We would argue that the cost—measured in terms of access to future medical innovations and clinical software while potentiating bias—of slowing ML progress is too great to stop sharing data through large publicly available databases for concerns over imperfect anonymization and potential linkage risks. Although the potential for linking public medical records at the detriment of patients exists, a robust regulatory framework that protects both open sharing of deidentified data for good, and strongly penalizes patient reidentification, may be a more measured solution than attempting to broadly limit data sharing. Publicly available datasets provide the fuel for widespread application and adoption of AI in healthcare and for advancing our understanding of heterogeneous and diverse patient populations globally. Slowing progress by limiting data sharing risks curtailing medical innovation and significantly impeding our ability to advance our understanding of health and global disease. Preventing AI’s progress towards precision medicine and sliding back to the “white-size-fits-all” clinical practice dogma poses a more significant threat than contemporary concerns of potential patient reidentification within publicly available datasets. This potential reidentification risk will never be zero, and we have to determine an acceptable risk threshold for sharing data for the benefit of a more global medical knowledge system. The global AI community needs to take an active role to assist developing nations on their healthcare digitization quest through standardized AI governance for data sharing and investment in equitable data collection infrastructure.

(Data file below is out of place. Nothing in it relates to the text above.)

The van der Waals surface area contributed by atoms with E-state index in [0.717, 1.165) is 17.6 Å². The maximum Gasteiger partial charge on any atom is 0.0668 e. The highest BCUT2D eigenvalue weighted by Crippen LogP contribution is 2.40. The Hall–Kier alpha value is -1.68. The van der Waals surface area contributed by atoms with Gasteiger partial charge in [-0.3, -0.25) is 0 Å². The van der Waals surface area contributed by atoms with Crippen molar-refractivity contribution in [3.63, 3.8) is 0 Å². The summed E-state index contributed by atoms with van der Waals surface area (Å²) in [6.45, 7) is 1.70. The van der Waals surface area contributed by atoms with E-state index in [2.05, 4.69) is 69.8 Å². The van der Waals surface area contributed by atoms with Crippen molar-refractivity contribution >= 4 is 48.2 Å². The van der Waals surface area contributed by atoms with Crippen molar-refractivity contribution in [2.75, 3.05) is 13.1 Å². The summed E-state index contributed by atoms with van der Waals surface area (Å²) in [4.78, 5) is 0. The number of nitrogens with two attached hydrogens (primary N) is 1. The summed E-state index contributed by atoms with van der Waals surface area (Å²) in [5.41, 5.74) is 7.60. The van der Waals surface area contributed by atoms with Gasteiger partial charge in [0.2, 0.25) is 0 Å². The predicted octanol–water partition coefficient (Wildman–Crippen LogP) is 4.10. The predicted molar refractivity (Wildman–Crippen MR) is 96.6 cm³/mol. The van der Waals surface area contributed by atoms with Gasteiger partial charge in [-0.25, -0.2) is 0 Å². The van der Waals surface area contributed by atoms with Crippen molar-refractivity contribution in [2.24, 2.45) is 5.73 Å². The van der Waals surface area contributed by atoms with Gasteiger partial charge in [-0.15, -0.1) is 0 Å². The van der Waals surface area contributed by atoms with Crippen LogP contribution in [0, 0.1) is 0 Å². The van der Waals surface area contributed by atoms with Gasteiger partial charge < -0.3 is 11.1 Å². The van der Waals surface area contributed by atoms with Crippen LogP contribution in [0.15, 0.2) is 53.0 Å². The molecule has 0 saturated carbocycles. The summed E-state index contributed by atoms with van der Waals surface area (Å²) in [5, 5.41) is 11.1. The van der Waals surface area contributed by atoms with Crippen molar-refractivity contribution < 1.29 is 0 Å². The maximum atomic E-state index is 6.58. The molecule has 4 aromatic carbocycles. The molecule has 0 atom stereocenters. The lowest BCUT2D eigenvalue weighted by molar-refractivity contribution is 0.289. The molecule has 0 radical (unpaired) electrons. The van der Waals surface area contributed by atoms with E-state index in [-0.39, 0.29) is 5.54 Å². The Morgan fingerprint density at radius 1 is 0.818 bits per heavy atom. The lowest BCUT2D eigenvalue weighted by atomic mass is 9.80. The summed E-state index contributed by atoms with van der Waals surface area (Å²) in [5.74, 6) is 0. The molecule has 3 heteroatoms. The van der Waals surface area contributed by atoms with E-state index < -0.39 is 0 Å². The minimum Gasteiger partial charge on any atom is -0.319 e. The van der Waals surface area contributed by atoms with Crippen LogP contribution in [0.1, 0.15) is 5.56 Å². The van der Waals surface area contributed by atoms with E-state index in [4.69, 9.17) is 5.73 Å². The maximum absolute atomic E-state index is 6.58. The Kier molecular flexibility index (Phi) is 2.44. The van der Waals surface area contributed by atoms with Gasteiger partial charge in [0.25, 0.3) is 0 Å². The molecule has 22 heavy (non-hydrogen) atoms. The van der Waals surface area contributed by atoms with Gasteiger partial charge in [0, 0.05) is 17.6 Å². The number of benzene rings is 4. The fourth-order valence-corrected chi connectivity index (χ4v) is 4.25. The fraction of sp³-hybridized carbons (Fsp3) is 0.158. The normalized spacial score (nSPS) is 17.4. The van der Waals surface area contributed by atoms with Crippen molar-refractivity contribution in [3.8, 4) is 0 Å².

Supporting information

S1 Table. Open health data reidentification PubMed review results.


S2 Table. Coded deanonymization and reidentification stories.


S3 Table. Complete list of individual cases on media about personal information disclosure.